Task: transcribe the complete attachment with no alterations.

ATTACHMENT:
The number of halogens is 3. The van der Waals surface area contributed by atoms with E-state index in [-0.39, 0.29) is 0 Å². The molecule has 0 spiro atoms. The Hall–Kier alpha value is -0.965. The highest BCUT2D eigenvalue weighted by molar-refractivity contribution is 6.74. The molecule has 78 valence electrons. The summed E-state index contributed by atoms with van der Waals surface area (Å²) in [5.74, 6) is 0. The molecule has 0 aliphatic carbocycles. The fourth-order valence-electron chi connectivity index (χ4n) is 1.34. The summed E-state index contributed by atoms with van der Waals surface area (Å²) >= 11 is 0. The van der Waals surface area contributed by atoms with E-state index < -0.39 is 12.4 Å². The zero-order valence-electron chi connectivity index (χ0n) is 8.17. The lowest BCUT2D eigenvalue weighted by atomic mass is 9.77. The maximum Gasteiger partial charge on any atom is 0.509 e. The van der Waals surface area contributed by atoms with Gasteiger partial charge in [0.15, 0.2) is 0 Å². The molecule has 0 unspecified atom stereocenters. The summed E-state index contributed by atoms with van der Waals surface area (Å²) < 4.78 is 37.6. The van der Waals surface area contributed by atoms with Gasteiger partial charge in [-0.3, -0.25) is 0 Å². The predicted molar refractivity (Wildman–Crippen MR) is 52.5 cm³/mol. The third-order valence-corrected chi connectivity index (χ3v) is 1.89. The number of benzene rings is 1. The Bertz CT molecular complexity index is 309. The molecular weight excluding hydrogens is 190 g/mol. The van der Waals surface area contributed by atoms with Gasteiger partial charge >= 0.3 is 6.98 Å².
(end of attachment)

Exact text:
The number of halogens is 3. The van der Waals surface area contributed by atoms with E-state index in [-0.39, 0.29) is 0 Å². The molecule has 0 spiro atoms. The Hall–Kier alpha value is -0.965. The highest BCUT2D eigenvalue weighted by molar-refractivity contribution is 6.74. The molecule has 78 valence electrons. The summed E-state index contributed by atoms with van der Waals surface area (Å²) in [5.74, 6) is 0. The molecule has 0 aliphatic carbocycles. The fourth-order valence-electron chi connectivity index (χ4n) is 1.34. The summed E-state index contributed by atoms with van der Waals surface area (Å²) >= 11 is 0. The van der Waals surface area contributed by atoms with E-state index < -0.39 is 12.4 Å². The zero-order valence-electron chi connectivity index (χ0n) is 8.17. The lowest BCUT2D eigenvalue weighted by atomic mass is 9.77. The maximum Gasteiger partial charge on any atom is 0.509 e. The van der Waals surface area contributed by atoms with Gasteiger partial charge in [0.15, 0.2) is 0 Å². The molecule has 0 unspecified atom stereocenters. The summed E-state index contributed by atoms with van der Waals surface area (Å²) < 4.78 is 37.6. The van der Waals surface area contributed by atoms with Gasteiger partial charge in [-0.3, -0.25) is 0 Å². The predicted molar refractivity (Wildman–Crippen MR) is 52.5 cm³/mol. The third-order valence-corrected chi connectivity index (χ3v) is 1.89. The number of benzene rings is 1. The Bertz CT molecular complexity index is 309. The molecular weight excluding hydrogens is 190 g/mol. The van der Waals surface area contributed by atoms with Gasteiger partial charge >= 0.3 is 6.98 Å².